Maya scholars describe frequent trips to Southeastern United States
James Rhodes is a member of the Kaweta Creek Tribe, a Viet Nam veteran and a human being deeply involved with improving relations between Viet Nam and the United States. He has recently returned from southern Mexico, where he met with Maya leaders and historians. Here is what he wrote us today:
“We have just returned rom the Mayan capital in southern Mexico and provide to you the following information which we hope will be shared with many….forgive my haste, in 36 hours I am departing for Vietnam.”
“Unlike previous trips to this region, we met actual Mayans and Mayan historians who actually were informed…even on tours they are informing the tourist “during periods of unrest or crisis SOME MAYANS FLED TO ALABAMA (and other regions here) FOR SAFETY” It is also reported that those Mayans who fled interacted with the CREEKs…. so it looks like Richard Thornton’s “crazy ideas” are finally being accepted as factual historical accounts.”
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Richard Thornton is a professional architect, city planner, author and museum exhibit designer-builder. He is today considered one of the nation’s leading experts on the Southeastern Indians. However, that was not always the case. While at Georgia Tech Richard was the first winner of the Barrett Fellowship, which enabled him to study Mesoamerican architecture and culture in Mexico under the auspices of the Institutio Nacional de Antropoligia e Historia. Dr. Roman Piňa-Chan, the famous archaeologist and director of the Museo Nacional de Antropologia, was his fellowship coordinator. For decades afterward, he lectured at universities and professional societies around the Southeast on Mesoamerican architecture, while knowing very little about his own Creek heritage. Then he was hired to carry out projects for the Muscogee-Creek Nation in Oklahoma. The rest is history.Richard is the Tribal Historic Preservation Officer for the KVWETV (Coweta) Creek Tribe and a member of the Perdido Bay Creek Tribe. In 2009 he was the architect for Oklahoma’s Trail of Tears Memorial at Council Oak Park in Tulsa. He is the president of the Apalache Foundation, which is sponsoring research into the advanced indigenous societies of the Lower Southeast.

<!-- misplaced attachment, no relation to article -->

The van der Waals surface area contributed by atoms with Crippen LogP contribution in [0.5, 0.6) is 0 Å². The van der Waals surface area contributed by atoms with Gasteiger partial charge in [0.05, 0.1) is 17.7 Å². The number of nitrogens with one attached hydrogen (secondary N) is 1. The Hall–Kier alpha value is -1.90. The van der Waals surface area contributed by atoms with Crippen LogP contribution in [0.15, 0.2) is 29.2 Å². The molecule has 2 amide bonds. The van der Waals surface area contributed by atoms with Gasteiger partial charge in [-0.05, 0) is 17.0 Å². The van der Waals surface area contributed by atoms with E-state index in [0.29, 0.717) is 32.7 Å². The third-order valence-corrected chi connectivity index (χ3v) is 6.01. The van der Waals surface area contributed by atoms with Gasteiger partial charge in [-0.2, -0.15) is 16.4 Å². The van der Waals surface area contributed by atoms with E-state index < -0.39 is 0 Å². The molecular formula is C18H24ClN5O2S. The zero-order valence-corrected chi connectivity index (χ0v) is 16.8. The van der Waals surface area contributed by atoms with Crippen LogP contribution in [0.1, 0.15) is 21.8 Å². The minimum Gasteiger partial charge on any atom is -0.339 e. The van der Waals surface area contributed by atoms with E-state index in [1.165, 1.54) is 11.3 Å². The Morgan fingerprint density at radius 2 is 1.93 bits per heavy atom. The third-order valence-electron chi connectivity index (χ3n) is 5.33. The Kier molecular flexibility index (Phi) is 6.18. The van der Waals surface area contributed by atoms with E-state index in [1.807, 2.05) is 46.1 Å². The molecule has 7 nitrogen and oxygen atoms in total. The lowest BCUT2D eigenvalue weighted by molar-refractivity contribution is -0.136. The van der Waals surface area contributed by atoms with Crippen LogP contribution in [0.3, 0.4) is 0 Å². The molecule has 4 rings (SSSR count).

Latest posts by Richard Thornton (see all)
- Southeastern Stone Structure Survey is still continuing - July 24, 2017
- Kansas Indians on the Coosa River of Alabama and Georgia - July 23, 2017
- We Danced to Dedicate our Lives to Creator and Our People - July 21, 2017
- Video: Ice Age forest found under the waters off the Alabama coast - July 20, 2017
- The “America Unearthed” garden . . . five years later - July 19, 2017